How to Survive in the Alaskan Wilderness

How to Survive in the Alaskan WildernessAlaska's wilderness is one of the most desolate and deadly regions in the world. Glaciers, mountains, wild animals and sub-Arctic winters pose a hazard to travelers, particularly individuals traveling alone. If you are lost or stuck and need to go into survival mode, your biggest challenge will be to prepare for nightfall, when temperatures drop and your body burns calories faster.


Difficulty: Moderate

How to Survive in the Alaskan Wilderness

Things You’ll Need:
  • food
  • Knife
  • Flint
  • Waterproof matches
  • Tent
  • Flares
  • Sub-zero sleeping bag
  • Sub-zero or Arctic weather wear (coat, pants, boots, hat, gloves)
  • Space blanket
  • High-energy food
Step 1
Go through your gear and see what might be useful, such as tools, tents, flares and food. Take stock of what you can do with what you have, and be careful how you use your resources.
Step 2
Seek out shelter. Anything that will protect you from the wind will do, but caves or dense forest areas are ideal. Burrow a snow cave or build a lean-to against a tree or boulder using pine branches. Fill in the holes of the roof with extra clothing, moss or ground shrubs. Build a fire outside the entrance of your lean-to or snow cave to keep the cold out.
Step 3
Forage for berries and lichens. Water is not a concern because the snow can be melted, but you will need to keep eating to maintain your body heat. Keep an eye out for dead animals or easily captured ground animals; any protein you can find in the wild is essential.
Step 4
Stay in one area if you do not know where you are; this will make it easier for rescuers to find you. Try to stay in an open area or leave spare materials as clues to your location.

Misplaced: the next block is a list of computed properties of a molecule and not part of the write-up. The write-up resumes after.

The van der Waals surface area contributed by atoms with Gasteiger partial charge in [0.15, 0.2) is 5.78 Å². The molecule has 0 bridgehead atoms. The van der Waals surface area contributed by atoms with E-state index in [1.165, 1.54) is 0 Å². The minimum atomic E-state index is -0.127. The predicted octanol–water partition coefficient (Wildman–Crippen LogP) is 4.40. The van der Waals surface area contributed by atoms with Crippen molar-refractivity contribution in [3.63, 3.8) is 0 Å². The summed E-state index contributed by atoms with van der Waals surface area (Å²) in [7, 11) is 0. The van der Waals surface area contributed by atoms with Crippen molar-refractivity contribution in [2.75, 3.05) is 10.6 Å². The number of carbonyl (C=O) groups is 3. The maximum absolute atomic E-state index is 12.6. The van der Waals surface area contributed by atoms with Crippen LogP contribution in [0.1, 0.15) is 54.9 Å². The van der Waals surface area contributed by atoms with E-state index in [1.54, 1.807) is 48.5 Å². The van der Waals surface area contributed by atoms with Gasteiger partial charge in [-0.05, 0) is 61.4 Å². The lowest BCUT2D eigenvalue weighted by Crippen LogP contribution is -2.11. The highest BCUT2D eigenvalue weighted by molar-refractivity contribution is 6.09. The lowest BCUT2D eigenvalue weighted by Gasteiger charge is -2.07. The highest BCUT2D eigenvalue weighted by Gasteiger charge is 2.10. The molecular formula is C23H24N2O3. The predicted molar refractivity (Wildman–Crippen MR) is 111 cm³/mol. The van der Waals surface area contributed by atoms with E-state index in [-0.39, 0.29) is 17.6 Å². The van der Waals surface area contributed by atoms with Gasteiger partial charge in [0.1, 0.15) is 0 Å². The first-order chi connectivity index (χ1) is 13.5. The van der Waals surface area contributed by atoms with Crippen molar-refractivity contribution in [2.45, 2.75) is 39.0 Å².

Step 5
Survey the surrounding area by climbing to get a good vantage point. This will help you pinpoint your location and search for a survival cabin, small town or just a better location to find food,

Tips & Warnings

Bring equipment and supplies with you to last several days in the event you get lost or stuck due to the elements, even if you only plan on being gone for a day. Make sure you carry extreme weather gear, flares for rescue teams to see, a knife and flint, waterproof matches, protein bars or trail mix and a space blanket. If you have space, bring a tent just in case.
Never take off any clothing or do anything to make yourself colder. The longer you are out in the wilderness, the harder your body has to work to keep your body heat up.
Use your energy wisely. If you are low on food, it is better to lay low than to climb mountains searching for a way out. The more energy you use without food to replace it, the more dire your situation will become.

Article Written By Jonathan Croswell

Jonathan Croswell has spent more than five years writing and editing for a number of newspapers and online publications, including the "Omaha World-Herald" and "New York Newsday." Croswell received a Bachelor of Arts degree in English from the University of Nebraska and is currently pursuing a Master's of Health and Exercise Science at Portland State University.

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